I’ve discussed training aberrant movement patterns before, and I show a bunch of assessments and training programs based on the faulty patterns on Muscle Imbalances Revealed 2.0. Do yourself a solid, if you haven’t picked up a copy yet, do it now. You’ll be the coolest kid in camp when this bad boy shows up at your front door.

 

 

 

About deansomerset

Certified Strength & Conditioning Specialist, Post-Rehab Specialist, personal trainer and probably the coolest guy my mom knows, I try to impart a little knowledge with a sense of humor to keep people reading. I've always thought if it's something that can grab your attention, you're gonna remember it tomorrow!!
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4 Responses to The Myth of Neutral Spine

  1. Danny says:

    Dean,

    Question about neutral spine. You make great points about the spine never being in neutral when we’re actually moving, and how we are all lazy so will pretty much compensate when need to get the movement done. Is it safe to say that injury doesn’t necessarily come from the inability to maintain neutral spine ALL THE TIME more than it comes from the weaknesses in the supporting ligaments, tendons and muscles WHEN those areas aren’t strong enough to support our inability to maintain neutral spine? Hope I didn’t lose you. If so, you can Chuck Norris whack me!
    Also, how beneficial would it be to do a strength exercise followed by an exercise, like bird dog for example, and really cue the maintanence of a neutral spine while dealing with the fatigue from the previous strength exercise. Would this teach our body to keep the spine “healthy” when we do actually move through the paths of least resistance by compromising “ideal spinal alignment?”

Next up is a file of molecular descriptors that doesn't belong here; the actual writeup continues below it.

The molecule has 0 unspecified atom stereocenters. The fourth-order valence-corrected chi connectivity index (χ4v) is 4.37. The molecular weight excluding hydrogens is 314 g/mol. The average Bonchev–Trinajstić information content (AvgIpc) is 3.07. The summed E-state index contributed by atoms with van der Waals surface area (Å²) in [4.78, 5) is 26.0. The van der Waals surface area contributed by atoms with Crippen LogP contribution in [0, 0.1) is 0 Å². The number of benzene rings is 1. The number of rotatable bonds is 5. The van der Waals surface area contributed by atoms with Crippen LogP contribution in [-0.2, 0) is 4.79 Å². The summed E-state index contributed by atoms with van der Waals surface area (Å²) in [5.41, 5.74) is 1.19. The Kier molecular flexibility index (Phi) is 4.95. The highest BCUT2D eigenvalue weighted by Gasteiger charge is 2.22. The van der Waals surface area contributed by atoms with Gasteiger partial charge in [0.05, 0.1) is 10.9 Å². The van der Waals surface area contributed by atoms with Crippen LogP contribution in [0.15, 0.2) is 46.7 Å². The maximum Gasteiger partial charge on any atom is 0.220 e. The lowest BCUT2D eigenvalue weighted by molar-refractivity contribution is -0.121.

• deansomerset says:

      Hey Danny. You hit the nail on the head when you said injuries come from inability to move outside of neutral. I would approach a strength exercise by performing something like a bird dog first to up-regulate the nervous system and get the muscles firing properly first rather than finishing with them. It’s sort of like putting the car into drive when you’re trying to park if you do it after a strength exercise. After that, performing movements that take the spine through a sae and effective range of motion without exceeding tolerances would help to teach the body to move outside of neutral withuot gettnig injured.

  2. Steve says:

    Hey Dean,

    Whats your take on chin tucking exercises for those clients who’s necks seem to flop over during planks and pushups? In this case I believe teaching a neutral c-spine is very important so I guess my real question is how frequently should you include these types of exercises in a program? I have seen pts prescribe this daily to their upper crossed clients. Thanks man, great post per usual.

    P.S. How many Chuck Norisses does it take to screw in a lightbulb?

    • deansomerset says:

      Chin tucks are usefull, and again another method of moving out of neutral to correct a problem. I don’t use it too much with my clientele, simply because most of my clients don’t seem to have any neck pain or issues with their C-spine. This could simply be dumb luck or just a natural cycle, meaning I’m gonna have a bazillion coming through the pipes in the near future.

      Answer: None. One look from Chuck and the lightbulb knows its’ screwed.